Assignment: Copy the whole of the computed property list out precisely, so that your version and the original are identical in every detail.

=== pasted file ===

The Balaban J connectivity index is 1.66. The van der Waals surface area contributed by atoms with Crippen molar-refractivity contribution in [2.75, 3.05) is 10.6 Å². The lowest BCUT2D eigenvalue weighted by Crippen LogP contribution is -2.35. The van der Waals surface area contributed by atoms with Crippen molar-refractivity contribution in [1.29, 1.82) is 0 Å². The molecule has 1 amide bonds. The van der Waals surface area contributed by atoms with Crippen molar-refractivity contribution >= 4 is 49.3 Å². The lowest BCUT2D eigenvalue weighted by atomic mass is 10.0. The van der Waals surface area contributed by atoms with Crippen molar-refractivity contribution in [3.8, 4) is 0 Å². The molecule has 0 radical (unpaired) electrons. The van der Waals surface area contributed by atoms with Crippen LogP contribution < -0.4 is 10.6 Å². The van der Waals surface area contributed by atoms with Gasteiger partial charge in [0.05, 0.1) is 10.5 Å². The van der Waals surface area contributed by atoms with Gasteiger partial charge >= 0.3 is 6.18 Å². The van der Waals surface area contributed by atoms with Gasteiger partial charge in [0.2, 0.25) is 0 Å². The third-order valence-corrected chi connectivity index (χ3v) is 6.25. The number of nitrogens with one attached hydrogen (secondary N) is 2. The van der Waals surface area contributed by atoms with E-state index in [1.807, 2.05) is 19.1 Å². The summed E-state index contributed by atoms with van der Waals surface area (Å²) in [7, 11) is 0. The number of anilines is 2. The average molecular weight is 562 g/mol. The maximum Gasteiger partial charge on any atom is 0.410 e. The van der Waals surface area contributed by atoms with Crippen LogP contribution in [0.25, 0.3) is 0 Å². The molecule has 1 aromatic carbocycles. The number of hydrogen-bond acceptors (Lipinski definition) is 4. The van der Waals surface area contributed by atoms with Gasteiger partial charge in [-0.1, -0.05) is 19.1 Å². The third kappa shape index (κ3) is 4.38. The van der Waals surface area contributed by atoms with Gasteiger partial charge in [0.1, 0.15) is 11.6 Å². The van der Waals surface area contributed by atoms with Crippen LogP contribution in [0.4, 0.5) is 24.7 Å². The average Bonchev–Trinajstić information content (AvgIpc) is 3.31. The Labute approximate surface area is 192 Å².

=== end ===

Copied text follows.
The Balaban J connectivity index is 1.66. The van der Waals surface area contributed by atoms with Crippen molar-refractivity contribution in [2.75, 3.05) is 10.6 Å². The lowest BCUT2D eigenvalue weighted by Crippen LogP contribution is -2.35. The van der Waals surface area contributed by atoms with Crippen molar-refractivity contribution in [1.29, 1.82) is 0 Å². The molecule has 1 amide bonds. The van der Waals surface area contributed by atoms with Crippen molar-refractivity contribution >= 4 is 49.3 Å². The lowest BCUT2D eigenvalue weighted by atomic mass is 10.0. The van der Waals surface area contributed by atoms with Crippen molar-refractivity contribution in [3.8, 4) is 0 Å². The molecule has 0 radical (unpaired) electrons. The van der Waals surface area contributed by atoms with Crippen LogP contribution < -0.4 is 10.6 Å². The van der Waals surface area contributed by atoms with Gasteiger partial charge in [0.05, 0.1) is 10.5 Å². The van der Waals surface area contributed by atoms with Gasteiger partial charge >= 0.3 is 6.18 Å². The van der Waals surface area contributed by atoms with Gasteiger partial charge in [0.2, 0.25) is 0 Å². The third-order valence-corrected chi connectivity index (χ3v) is 6.25. The number of nitrogens with one attached hydrogen (secondary N) is 2. The van der Waals surface area contributed by atoms with E-state index in [1.807, 2.05) is 19.1 Å². The summed E-state index contributed by atoms with van der Waals surface area (Å²) in [7, 11) is 0. The number of anilines is 2. The average molecular weight is 562 g/mol. The maximum Gasteiger partial charge on any atom is 0.410 e. The van der Waals surface area contributed by atoms with Crippen LogP contribution in [0.25, 0.3) is 0 Å². The molecule has 1 aromatic carbocycles. The number of hydrogen-bond acceptors (Lipinski definition) is 4. The van der Waals surface area contributed by atoms with Gasteiger partial charge in [-0.1, -0.05) is 19.1 Å². The third kappa shape index (κ3) is 4.38. The van der Waals surface area contributed by atoms with Gasteiger partial charge in [0.1, 0.15) is 11.6 Å². The van der Waals surface area contributed by atoms with Crippen LogP contribution in [0.4, 0.5) is 24.7 Å². The average Bonchev–Trinajstić information content (AvgIpc) is 3.31. The Labute approximate surface area is 192 Å².